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What’s happening in 2012: An outlook from extension experts

PD Editor Walt Cooley Published on 10 February 2012

This article was #21 of the Top 25 most well-read articles on in 2012. to jump to the article and watch the videos. It was published in the February 13, 2012 Extra. Click here for the full list of the Top 25.

Progressive Dairyman Editor Walt Cooley interviewed several dairy extension specialists in February about what they thought would make dairy news in 2012. Topics included price and availability of forage, dairy processing expansion, milk prices and immigration.



We invited the same extension experts to respond to one of two questions:
Q. Name something from 2012 that you would consider to be a ‘black swan’ event for dairy producers. Describe how you think successful managers handled these circumstances.

The drought in the Midwest causing feed prices to escalate. Things looked pretty good early on in the season for us in the Southwest, especially with the forecasted return of El Niño to get some moisture during the summer to be able to climb out of the severe drought situation from 2011 and offset some of the slipping milk prices. Look what happened. Now looking back, La Niña won, we never turned the El Niño corner and here we are.

Producers continue to improve on their management skills and continue to do more with less. It is amazing to see that with the horrible forage situation and quality from 2011, we still are hanging on to the production numbers.

Although we have lost a substantial amount of dairies: Three years of uninterrupted disaster (2009-2010 milk prices, feed costs and drought, 2011 drought and 2012’s repeat of 2009) was just too much for some. Good beef prices really helped dairies reduce cow numbers and hold on to the best of the herd.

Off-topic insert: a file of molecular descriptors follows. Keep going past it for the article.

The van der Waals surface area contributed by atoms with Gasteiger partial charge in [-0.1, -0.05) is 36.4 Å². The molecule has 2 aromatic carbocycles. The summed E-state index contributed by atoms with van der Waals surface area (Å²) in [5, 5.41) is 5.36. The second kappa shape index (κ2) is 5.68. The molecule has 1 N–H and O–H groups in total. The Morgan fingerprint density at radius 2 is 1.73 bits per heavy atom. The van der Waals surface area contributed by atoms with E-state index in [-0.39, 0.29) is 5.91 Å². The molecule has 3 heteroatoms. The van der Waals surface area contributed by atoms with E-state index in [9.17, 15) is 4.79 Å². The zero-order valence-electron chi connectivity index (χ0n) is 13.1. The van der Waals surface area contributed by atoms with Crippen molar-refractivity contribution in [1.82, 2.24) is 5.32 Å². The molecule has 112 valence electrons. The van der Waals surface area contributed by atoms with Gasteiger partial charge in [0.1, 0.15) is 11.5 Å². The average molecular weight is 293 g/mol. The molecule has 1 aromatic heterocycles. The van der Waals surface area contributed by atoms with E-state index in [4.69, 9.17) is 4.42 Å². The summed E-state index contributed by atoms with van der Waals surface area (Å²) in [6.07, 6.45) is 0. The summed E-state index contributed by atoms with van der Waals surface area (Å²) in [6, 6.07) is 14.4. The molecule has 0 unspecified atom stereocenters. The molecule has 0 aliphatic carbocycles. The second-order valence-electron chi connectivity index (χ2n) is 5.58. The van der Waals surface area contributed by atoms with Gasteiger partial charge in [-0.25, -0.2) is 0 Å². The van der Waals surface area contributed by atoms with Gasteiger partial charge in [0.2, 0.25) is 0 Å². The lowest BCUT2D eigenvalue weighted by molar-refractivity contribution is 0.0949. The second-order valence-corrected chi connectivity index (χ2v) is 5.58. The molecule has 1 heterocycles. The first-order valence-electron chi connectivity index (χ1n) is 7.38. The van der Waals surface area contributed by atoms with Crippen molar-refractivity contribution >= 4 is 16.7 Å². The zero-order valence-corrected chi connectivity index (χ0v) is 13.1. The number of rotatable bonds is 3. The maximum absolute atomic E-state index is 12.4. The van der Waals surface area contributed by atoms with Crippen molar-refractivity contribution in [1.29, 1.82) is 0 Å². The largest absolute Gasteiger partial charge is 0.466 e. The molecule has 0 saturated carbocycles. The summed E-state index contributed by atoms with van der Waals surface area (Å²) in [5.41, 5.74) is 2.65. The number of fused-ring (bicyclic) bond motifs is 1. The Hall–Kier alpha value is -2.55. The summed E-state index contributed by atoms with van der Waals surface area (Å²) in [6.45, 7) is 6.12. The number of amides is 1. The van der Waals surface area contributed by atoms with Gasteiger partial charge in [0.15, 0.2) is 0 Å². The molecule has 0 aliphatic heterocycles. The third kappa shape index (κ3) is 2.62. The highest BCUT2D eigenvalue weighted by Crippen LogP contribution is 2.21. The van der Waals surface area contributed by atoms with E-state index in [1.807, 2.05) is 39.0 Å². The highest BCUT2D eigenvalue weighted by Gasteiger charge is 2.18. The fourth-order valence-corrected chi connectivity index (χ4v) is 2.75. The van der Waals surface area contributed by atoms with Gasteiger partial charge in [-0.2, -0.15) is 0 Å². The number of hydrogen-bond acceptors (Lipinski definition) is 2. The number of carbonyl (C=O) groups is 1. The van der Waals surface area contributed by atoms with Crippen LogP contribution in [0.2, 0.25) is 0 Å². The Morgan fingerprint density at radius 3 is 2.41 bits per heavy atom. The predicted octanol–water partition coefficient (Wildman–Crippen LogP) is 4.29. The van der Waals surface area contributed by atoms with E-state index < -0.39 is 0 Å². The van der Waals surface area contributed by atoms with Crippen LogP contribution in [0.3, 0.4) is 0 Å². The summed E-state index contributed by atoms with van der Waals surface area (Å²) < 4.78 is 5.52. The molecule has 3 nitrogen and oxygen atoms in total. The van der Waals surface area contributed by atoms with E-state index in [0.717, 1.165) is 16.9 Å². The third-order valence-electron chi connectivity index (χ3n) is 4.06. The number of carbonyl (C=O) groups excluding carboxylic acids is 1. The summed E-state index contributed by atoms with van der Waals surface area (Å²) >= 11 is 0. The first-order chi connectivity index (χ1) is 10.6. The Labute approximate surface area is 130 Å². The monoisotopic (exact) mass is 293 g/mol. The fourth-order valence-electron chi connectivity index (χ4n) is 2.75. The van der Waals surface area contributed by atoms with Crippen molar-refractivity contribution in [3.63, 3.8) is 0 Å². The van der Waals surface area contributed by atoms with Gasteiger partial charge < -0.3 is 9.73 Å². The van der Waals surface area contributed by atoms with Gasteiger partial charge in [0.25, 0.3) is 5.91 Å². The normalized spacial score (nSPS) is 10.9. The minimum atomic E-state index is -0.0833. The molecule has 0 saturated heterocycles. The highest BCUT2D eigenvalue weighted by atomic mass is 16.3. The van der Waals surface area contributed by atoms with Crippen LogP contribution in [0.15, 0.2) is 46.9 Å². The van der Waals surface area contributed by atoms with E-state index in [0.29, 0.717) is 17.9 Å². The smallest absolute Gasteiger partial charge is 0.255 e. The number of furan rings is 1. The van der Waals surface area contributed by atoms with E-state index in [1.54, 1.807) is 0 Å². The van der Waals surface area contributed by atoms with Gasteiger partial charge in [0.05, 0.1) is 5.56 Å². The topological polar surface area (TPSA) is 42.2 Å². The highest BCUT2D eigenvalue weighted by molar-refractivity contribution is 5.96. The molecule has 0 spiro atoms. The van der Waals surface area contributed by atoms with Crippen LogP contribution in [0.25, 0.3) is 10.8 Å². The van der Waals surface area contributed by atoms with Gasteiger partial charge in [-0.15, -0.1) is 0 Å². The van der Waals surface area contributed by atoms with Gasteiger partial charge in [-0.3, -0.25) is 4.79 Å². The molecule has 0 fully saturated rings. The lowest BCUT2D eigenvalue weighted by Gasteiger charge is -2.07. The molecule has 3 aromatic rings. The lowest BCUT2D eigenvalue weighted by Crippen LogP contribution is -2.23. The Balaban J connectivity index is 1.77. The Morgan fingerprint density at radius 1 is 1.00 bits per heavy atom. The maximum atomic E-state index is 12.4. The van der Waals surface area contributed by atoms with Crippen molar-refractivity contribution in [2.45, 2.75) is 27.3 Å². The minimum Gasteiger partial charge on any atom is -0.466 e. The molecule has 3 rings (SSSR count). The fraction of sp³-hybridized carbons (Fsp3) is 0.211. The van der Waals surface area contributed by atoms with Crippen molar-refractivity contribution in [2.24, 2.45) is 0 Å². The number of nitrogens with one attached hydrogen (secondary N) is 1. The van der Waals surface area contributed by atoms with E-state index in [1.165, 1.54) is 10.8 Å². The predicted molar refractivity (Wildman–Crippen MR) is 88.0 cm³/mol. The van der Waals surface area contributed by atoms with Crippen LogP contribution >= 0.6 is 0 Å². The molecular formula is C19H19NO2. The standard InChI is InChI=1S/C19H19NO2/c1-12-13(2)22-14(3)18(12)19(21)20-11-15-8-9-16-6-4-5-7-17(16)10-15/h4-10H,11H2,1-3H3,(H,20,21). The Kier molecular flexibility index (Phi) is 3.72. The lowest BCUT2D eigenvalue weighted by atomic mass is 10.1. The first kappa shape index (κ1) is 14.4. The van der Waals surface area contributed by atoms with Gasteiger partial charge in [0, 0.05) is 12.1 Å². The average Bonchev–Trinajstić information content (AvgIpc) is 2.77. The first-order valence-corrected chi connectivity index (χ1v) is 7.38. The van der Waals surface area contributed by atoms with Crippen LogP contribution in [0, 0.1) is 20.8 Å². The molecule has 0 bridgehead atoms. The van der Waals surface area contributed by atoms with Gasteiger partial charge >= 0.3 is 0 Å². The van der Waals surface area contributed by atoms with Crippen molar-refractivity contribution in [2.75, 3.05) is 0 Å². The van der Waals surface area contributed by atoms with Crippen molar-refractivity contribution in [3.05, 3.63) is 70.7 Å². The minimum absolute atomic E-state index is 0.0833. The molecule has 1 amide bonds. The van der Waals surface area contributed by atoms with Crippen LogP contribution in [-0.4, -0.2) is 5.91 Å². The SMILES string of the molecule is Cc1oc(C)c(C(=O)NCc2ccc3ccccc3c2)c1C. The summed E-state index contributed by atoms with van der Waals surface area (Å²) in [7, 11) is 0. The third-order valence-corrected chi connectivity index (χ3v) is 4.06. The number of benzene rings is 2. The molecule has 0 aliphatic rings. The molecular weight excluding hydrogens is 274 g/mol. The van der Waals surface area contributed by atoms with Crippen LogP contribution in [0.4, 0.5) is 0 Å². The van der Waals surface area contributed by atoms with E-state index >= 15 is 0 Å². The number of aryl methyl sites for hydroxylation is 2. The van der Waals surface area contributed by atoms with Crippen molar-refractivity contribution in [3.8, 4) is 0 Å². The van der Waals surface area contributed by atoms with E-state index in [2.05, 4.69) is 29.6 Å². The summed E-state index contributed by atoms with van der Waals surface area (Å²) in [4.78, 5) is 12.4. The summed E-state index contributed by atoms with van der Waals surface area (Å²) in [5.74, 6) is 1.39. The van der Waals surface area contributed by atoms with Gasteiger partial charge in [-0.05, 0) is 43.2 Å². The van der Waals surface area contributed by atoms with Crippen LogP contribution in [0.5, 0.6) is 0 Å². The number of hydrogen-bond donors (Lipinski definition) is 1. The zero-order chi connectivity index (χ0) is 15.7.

Now, we just hold on to a new farm bill and hope for good milk prices, common sense in D.C. and rain.
—Robert Hagevoort, Extension Dairy Specialist, New Mexico State University


The biggest “black swan” event for dairy producers in the southern Mid-Atlantic states was the weather and its impact on feed prices and forage quality. Dry weather is not an uncommon occurrence for producers in our area of the country.

As a result, most progressive dairy producers have installed irrigation equipment if suitable water resources are available, and they harvest sufficient forage to provide for a six-month carryover at the beginning of each harvest season.

We also had a very warm, wet spring followed by some cooler dry weather. Early seedings of corn were often replanted due to damage from slugs or poor germination. Our better managers followed the markets closely and contracted for sufficient energy sources early in the season.

They also have tightened feed management through use of feed management software and reduced the “safety margin” for starch and protein. The use of rumen-protected amino acids has enabled them to reduce crude protein in diets and maintain high levels of performance.

Response to high feed prices was along a broad front of reducing risk in forage production and better management of feed resources.